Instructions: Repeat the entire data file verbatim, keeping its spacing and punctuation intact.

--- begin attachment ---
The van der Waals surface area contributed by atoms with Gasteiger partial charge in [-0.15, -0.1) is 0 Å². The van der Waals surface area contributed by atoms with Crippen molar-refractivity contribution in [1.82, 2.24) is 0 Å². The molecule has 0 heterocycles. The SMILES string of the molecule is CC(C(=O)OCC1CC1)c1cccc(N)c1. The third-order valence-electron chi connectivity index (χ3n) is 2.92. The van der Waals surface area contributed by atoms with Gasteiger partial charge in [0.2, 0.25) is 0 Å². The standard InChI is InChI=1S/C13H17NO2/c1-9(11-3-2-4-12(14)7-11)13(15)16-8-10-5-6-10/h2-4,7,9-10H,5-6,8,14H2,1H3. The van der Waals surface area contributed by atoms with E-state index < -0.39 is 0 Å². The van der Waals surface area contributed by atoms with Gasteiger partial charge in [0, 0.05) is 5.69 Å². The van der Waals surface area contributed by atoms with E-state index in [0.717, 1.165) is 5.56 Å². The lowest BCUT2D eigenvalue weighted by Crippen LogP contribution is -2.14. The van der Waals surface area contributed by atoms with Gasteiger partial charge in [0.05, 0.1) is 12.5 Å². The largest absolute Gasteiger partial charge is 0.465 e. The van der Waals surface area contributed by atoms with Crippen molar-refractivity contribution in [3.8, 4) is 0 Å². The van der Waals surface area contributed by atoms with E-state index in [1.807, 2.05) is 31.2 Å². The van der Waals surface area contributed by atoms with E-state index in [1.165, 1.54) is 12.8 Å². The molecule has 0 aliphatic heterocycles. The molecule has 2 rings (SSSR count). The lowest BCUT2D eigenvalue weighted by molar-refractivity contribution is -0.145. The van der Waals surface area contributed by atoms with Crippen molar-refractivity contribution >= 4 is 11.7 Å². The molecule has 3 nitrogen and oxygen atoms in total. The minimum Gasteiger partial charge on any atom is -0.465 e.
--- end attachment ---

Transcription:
The van der Waals surface area contributed by atoms with Gasteiger partial charge in [-0.15, -0.1) is 0 Å². The van der Waals surface area contributed by atoms with Crippen molar-refractivity contribution in [1.82, 2.24) is 0 Å². The molecule has 0 heterocycles. The SMILES string of the molecule is CC(C(=O)OCC1CC1)c1cccc(N)c1. The third-order valence-electron chi connectivity index (χ3n) is 2.92. The van der Waals surface area contributed by atoms with Gasteiger partial charge in [0.2, 0.25) is 0 Å². The standard InChI is InChI=1S/C13H17NO2/c1-9(11-3-2-4-12(14)7-11)13(15)16-8-10-5-6-10/h2-4,7,9-10H,5-6,8,14H2,1H3. The van der Waals surface area contributed by atoms with E-state index < -0.39 is 0 Å². The van der Waals surface area contributed by atoms with Gasteiger partial charge in [0, 0.05) is 5.69 Å². The van der Waals surface area contributed by atoms with E-state index in [0.717, 1.165) is 5.56 Å². The lowest BCUT2D eigenvalue weighted by Crippen LogP contribution is -2.14. The van der Waals surface area contributed by atoms with Gasteiger partial charge in [0.05, 0.1) is 12.5 Å². The largest absolute Gasteiger partial charge is 0.465 e. The van der Waals surface area contributed by atoms with Crippen molar-refractivity contribution in [3.8, 4) is 0 Å². The van der Waals surface area contributed by atoms with E-state index in [1.807, 2.05) is 31.2 Å². The van der Waals surface area contributed by atoms with E-state index in [1.165, 1.54) is 12.8 Å². The molecule has 0 aliphatic heterocycles. The molecule has 2 rings (SSSR count). The lowest BCUT2D eigenvalue weighted by molar-refractivity contribution is -0.145. The van der Waals surface area contributed by atoms with Crippen molar-refractivity contribution >= 4 is 11.7 Å². The molecule has 3 nitrogen and oxygen atoms in total. The minimum Gasteiger partial charge on any atom is -0.465 e.